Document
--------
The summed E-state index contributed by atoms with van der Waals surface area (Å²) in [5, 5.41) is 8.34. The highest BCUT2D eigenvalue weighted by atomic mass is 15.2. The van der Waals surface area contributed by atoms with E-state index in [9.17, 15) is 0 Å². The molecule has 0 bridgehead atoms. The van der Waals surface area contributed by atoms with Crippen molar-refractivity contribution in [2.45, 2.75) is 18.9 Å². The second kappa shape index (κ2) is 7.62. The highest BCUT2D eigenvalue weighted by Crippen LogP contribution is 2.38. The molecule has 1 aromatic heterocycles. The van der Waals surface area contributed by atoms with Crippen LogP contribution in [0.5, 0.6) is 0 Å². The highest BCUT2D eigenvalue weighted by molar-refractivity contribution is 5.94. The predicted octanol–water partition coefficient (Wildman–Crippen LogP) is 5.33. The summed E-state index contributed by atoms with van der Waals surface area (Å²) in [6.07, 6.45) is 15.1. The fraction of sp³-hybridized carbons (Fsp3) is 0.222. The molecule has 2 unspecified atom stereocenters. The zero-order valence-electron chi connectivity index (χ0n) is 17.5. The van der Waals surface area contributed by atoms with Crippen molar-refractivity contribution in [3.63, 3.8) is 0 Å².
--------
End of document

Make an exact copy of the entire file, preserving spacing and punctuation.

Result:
The summed E-state index contributed by atoms with van der Waals surface area (Å²) in [5, 5.41) is 8.34. The highest BCUT2D eigenvalue weighted by atomic mass is 15.2. The van der Waals surface area contributed by atoms with E-state index in [9.17, 15) is 0 Å². The molecule has 0 bridgehead atoms. The van der Waals surface area contributed by atoms with Crippen molar-refractivity contribution in [2.45, 2.75) is 18.9 Å². The second kappa shape index (κ2) is 7.62. The highest BCUT2D eigenvalue weighted by Crippen LogP contribution is 2.38. The molecule has 1 aromatic heterocycles. The van der Waals surface area contributed by atoms with Crippen LogP contribution in [0.5, 0.6) is 0 Å². The highest BCUT2D eigenvalue weighted by molar-refractivity contribution is 5.94. The predicted octanol–water partition coefficient (Wildman–Crippen LogP) is 5.33. The summed E-state index contributed by atoms with van der Waals surface area (Å²) in [6.07, 6.45) is 15.1. The fraction of sp³-hybridized carbons (Fsp3) is 0.222. The molecule has 2 unspecified atom stereocenters. The zero-order valence-electron chi connectivity index (χ0n) is 17.5. The van der Waals surface area contributed by atoms with Crippen molar-refractivity contribution in [3.63, 3.8) is 0 Å².